An Outlet in the dining room which had a microwave plugged into it stopped working. I found 120+ volts from hot to ground and 96+ from hot to neutral. Also at one point my "three light tester" showed hot-ground reversed at one point, but also good at another point.

After researching on-line I believed the problem to be an open neutral, possibly in a back stabbed outlet or loose neutral wire nut connection. I started by checking all connections on that particular circuit once I isolated it in the breaker box. I replaced both outlets,connecting to the screws not the backstabs. I also rewired light switches by disconnecting the backstabs and re-attaching to the screws although this step, in hindsight, was probably unnecessary.

Eventually I found a two wire (hot and neutral only) ceiling light fixture in an adjacent laundry room (same breaker in panel box). The plastic fixture box has four Neutral wires plus the neutral light fixture and a ground wire all in a single wire nut. When I removed the ground from the connection of five neutrals (four rolex and one light) the light stopped working and I now have 120V from hot to ground but only 16V hot to neutral at the outlet.

I really don't think I want to rewire the ground back into the neutrals and I am thinking I should continue by checking the neutral set screws on the neutral bar in the panel, but I'm a little stumped about the ground that I disconnected and re-attached to the green nut on the light mounting bracket that spans the plastic ceiling box.

  • Also I think the right thing to do is find any additional grounds, rewire the grounds together, and pigtail to the mounting strap. T I may need to run a new neutral from the ceiling light neutrals back to the panel box. Apr 24, 2014 at 23:24
  • Starting from the box closest to the breaker, check each hot/neut voltage and when you get to the box where it's down to 16v, you know the break in the neutral is at that box or the one previous (or in the wire in-between).
    – Paul
    Apr 25, 2014 at 0:03
  • 7
    It might be time to contact a local licensed Electrician. I think you're beyond the point where anybody on the internet can help you.
    – Tester101
    Apr 25, 2014 at 10:10
  • I have to agree with @Tester101 here. If your neutral wire is showing a high resistance (big voltage drop from 120 to 16), this presents a fire hazard if you continue to use the circuit.
    – Paul
    Apr 25, 2014 at 14:21

5 Answers 5


The ground conductors were probably functioning as your neutral return (just not very well) until you disconnected it at the light. So not only do you have an open (or high resistance) neutral wire, but you also have too much resistance in a ground wire. If you've checked all the boxes and terminals for loose connections, you may have a damaged wire in the structure somewhere. The high resistance will cause heat (and risk of fire) if you continue to use the circuit. I would probably contact someone who has access to test equipment that can diagnose the actual in-wall wiring. (like maybe an infrared thermometer to detect a hot spot, or a voltage detector to trace wires in the walls, or at least an ohmmeter)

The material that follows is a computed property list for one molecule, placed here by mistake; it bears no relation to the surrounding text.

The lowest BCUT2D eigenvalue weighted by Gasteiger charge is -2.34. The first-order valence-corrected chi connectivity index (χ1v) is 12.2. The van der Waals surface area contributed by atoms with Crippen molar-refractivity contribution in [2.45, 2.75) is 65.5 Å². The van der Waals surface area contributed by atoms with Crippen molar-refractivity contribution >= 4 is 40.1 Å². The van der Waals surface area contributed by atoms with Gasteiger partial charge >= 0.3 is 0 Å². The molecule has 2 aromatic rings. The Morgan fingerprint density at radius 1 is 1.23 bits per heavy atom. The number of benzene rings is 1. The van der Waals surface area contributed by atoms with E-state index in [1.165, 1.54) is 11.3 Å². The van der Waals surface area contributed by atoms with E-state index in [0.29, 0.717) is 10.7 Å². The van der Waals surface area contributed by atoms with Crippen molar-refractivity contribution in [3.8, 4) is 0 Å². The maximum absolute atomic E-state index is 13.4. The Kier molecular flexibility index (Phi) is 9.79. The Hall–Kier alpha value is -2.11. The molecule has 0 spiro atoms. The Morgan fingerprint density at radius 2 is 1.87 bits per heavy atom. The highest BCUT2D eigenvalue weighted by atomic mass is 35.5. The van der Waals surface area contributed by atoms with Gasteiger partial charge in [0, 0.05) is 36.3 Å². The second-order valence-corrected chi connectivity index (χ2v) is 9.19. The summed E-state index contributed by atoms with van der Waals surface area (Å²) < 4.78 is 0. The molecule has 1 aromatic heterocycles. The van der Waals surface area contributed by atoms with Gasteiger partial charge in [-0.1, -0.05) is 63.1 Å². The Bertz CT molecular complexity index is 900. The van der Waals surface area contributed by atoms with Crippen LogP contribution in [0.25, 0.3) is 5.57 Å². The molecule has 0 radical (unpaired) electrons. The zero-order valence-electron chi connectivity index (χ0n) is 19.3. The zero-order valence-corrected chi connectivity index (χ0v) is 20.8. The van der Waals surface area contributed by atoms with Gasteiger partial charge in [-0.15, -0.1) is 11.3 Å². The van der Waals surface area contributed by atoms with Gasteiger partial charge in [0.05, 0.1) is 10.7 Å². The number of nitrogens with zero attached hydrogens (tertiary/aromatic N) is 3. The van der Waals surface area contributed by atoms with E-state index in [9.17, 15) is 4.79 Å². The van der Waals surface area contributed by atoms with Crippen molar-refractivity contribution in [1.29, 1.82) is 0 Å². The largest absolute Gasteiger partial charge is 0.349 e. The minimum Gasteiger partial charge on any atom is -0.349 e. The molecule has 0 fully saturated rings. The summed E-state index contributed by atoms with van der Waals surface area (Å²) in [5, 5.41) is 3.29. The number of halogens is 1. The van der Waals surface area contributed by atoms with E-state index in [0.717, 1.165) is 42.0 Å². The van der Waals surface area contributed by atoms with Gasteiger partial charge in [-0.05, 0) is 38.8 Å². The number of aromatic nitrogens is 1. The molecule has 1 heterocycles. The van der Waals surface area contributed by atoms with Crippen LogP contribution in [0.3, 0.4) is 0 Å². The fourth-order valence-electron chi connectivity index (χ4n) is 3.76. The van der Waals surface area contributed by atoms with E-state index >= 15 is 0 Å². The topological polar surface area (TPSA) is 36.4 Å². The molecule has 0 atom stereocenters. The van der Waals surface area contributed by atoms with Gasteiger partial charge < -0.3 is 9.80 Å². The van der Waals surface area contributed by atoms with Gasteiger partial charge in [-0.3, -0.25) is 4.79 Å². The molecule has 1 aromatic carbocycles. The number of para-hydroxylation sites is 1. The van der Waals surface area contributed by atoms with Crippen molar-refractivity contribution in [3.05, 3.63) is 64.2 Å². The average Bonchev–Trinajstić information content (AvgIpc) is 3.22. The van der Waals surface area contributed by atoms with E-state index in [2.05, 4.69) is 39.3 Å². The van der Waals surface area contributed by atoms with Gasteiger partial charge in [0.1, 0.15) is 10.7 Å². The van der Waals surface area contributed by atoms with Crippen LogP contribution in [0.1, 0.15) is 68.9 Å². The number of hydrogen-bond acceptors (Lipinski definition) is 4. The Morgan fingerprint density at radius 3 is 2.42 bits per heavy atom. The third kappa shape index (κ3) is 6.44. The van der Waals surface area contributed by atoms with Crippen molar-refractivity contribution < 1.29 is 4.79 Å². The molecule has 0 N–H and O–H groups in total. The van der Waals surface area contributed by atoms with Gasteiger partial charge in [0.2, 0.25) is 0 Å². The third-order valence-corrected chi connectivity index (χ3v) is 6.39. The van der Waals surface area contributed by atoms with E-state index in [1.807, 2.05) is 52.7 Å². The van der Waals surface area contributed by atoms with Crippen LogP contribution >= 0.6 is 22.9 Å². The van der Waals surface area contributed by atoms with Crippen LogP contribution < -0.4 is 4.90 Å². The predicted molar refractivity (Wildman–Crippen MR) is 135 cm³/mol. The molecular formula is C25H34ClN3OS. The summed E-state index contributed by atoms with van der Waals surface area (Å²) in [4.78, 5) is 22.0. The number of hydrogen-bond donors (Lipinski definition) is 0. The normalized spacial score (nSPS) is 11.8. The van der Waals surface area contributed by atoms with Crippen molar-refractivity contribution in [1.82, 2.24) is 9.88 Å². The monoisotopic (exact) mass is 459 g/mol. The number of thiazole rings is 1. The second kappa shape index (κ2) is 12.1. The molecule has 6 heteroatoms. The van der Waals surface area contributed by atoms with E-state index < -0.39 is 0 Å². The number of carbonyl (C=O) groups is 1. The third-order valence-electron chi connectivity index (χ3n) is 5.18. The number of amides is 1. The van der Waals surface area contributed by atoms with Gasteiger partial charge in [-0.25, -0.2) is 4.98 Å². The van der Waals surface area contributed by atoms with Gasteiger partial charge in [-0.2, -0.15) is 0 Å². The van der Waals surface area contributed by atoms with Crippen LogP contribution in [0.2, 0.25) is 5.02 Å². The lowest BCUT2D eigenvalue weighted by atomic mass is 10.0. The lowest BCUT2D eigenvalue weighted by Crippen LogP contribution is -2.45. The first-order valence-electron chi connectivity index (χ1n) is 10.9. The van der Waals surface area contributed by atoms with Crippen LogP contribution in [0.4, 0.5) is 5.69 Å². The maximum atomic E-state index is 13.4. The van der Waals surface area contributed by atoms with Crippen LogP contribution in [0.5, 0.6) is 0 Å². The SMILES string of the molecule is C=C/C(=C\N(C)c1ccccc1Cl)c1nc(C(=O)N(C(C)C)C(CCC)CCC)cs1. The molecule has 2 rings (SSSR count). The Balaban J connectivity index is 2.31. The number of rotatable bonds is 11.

Rarely do wires fail in the middle somewhere. (Well, except for aluminum wire.) Almost certainly the neutral conductor problem is at a junction.

Keep the ground disconnected from the neutral in all places. Shut off the circuit and use a DMM or other ohmmeter along with an adequately long run of wire (any gauge, even telephone wire) to directly measure the resistance of the neutral wire from point to point. In each measurement, deduct the resistance of the test wire.

It should quickly be apparent which run of wire has a problem. Probably, you'll find during measurement that there is a poor connection: once that is cleaned up, everything will work well.


Wow! It looks like someone that predates you in that house was having the same problem and you discovered their quick fix.

Also it sounds like you don't have a small-appliance receptacle circuit in your dining room and maybe not in your kitchen either. If you don't already, and while you're getting that circuit repaired, you might also want to consider getting a new 20amp circuit into your kitchen for a receptacle or two, then maybe you can put the microwave in there.


The ground wire is being used as a neutral and is tied in to neutral conductors somewhere. When so-called "handymen" come in to supply power for a device or light, they'll take it from the nearest source. This can be helpful when in a bind, however, whoever did it did not wrap white phase tape around the green wire to identify it as a neutral wire. Your best bet is to identify the breaker which controls that circuit, turn it off, then open up everything on that circuit to identify where the green wire is tied into the neutral.


I have a similar problem, something my dad and I tried might help:

Shut off the breaker for that circuit and run an extension cord from a live outlet to each receptacle (one at a time) to try to follow the problem.

  • 4
    I really don't understand what you're suggesting here. Apr 25, 2014 at 19:16
  • 4
    I think he's suggesting turning off the breaker and backfeeding each outlet with a modified extension cord to see if the circuit starts working in an attempt to try to isolate the fault. Sounds exceedingly dangerous.
    – Johnny
    Apr 25, 2014 at 22:07
  • 3
    Welcome to the site. I share @Johnny's concern that you're suggesting a dangerous process. If that's not what you mean, please edit your answer to be more specific about what you're suggesting.
    – TomG
    Apr 26, 2014 at 22:04

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